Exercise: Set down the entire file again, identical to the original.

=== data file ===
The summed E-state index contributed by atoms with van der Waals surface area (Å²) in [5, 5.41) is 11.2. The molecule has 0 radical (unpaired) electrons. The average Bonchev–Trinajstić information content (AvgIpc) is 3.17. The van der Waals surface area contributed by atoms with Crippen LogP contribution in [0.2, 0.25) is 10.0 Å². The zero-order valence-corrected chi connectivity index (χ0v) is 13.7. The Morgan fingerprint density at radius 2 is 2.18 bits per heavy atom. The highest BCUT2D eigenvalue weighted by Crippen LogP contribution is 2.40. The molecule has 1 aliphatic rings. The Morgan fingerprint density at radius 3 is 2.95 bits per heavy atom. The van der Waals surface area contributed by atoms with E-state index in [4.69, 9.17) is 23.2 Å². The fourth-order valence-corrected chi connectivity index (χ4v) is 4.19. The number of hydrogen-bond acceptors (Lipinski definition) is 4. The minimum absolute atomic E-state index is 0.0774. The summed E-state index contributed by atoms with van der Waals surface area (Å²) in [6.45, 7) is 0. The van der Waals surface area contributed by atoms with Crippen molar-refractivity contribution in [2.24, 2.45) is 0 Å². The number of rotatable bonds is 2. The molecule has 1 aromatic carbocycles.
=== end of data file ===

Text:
The summed E-state index contributed by atoms with van der Waals surface area (Å²) in [5, 5.41) is 11.2. The molecule has 0 radical (unpaired) electrons. The average Bonchev–Trinajstić information content (AvgIpc) is 3.17. The van der Waals surface area contributed by atoms with Crippen LogP contribution in [0.2, 0.25) is 10.0 Å². The zero-order valence-corrected chi connectivity index (χ0v) is 13.7. The Morgan fingerprint density at radius 2 is 2.18 bits per heavy atom. The highest BCUT2D eigenvalue weighted by Crippen LogP contribution is 2.40. The molecule has 1 aliphatic rings. The Morgan fingerprint density at radius 3 is 2.95 bits per heavy atom. The van der Waals surface area contributed by atoms with E-state index in [4.69, 9.17) is 23.2 Å². The fourth-order valence-corrected chi connectivity index (χ4v) is 4.19. The number of hydrogen-bond acceptors (Lipinski definition) is 4. The minimum absolute atomic E-state index is 0.0774. The summed E-state index contributed by atoms with van der Waals surface area (Å²) in [6.45, 7) is 0. The van der Waals surface area contributed by atoms with Crippen molar-refractivity contribution in [2.24, 2.45) is 0 Å². The number of rotatable bonds is 2. The molecule has 1 aromatic carbocycles.